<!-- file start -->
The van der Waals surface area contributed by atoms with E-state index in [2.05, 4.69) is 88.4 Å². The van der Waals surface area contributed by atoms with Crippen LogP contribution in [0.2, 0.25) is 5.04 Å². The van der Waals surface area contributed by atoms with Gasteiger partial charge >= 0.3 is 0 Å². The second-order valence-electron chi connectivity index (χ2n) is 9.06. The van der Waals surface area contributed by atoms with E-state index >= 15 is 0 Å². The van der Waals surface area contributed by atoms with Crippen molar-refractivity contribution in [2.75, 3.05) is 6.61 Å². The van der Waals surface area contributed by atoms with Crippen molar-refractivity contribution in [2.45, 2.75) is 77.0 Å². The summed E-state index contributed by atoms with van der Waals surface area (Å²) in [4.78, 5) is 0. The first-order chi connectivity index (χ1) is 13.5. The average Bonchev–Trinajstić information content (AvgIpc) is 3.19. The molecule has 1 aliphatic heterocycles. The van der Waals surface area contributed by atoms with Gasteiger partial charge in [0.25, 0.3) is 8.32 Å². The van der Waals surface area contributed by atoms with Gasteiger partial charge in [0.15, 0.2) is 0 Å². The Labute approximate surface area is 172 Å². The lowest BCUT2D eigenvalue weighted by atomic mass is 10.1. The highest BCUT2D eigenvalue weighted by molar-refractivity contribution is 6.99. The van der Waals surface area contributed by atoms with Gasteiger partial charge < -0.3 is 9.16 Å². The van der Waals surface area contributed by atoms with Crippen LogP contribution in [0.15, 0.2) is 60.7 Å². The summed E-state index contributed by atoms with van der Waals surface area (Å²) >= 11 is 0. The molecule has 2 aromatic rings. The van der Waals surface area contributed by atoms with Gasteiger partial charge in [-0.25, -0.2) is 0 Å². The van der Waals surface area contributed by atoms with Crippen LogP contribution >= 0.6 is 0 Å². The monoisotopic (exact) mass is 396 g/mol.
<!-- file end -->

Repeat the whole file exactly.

The van der Waals surface area contributed by atoms with E-state index in [2.05, 4.69) is 88.4 Å². The van der Waals surface area contributed by atoms with Crippen LogP contribution in [0.2, 0.25) is 5.04 Å². The van der Waals surface area contributed by atoms with Gasteiger partial charge >= 0.3 is 0 Å². The second-order valence-electron chi connectivity index (χ2n) is 9.06. The van der Waals surface area contributed by atoms with E-state index >= 15 is 0 Å². The van der Waals surface area contributed by atoms with Crippen molar-refractivity contribution in [2.75, 3.05) is 6.61 Å². The van der Waals surface area contributed by atoms with Crippen molar-refractivity contribution in [2.45, 2.75) is 77.0 Å². The summed E-state index contributed by atoms with van der Waals surface area (Å²) in [4.78, 5) is 0. The first-order chi connectivity index (χ1) is 13.5. The average Bonchev–Trinajstić information content (AvgIpc) is 3.19. The molecule has 1 aliphatic heterocycles. The van der Waals surface area contributed by atoms with Gasteiger partial charge in [0.25, 0.3) is 8.32 Å². The van der Waals surface area contributed by atoms with Gasteiger partial charge in [0.15, 0.2) is 0 Å². The Labute approximate surface area is 172 Å². The lowest BCUT2D eigenvalue weighted by atomic mass is 10.1. The highest BCUT2D eigenvalue weighted by molar-refractivity contribution is 6.99. The van der Waals surface area contributed by atoms with Gasteiger partial charge < -0.3 is 9.16 Å². The van der Waals surface area contributed by atoms with Crippen LogP contribution in [0.15, 0.2) is 60.7 Å². The summed E-state index contributed by atoms with van der Waals surface area (Å²) >= 11 is 0. The molecule has 2 aromatic rings. The van der Waals surface area contributed by atoms with Gasteiger partial charge in [-0.25, -0.2) is 0 Å². The van der Waals surface area contributed by atoms with Crippen LogP contribution >= 0.6 is 0 Å². The monoisotopic (exact) mass is 396 g/mol.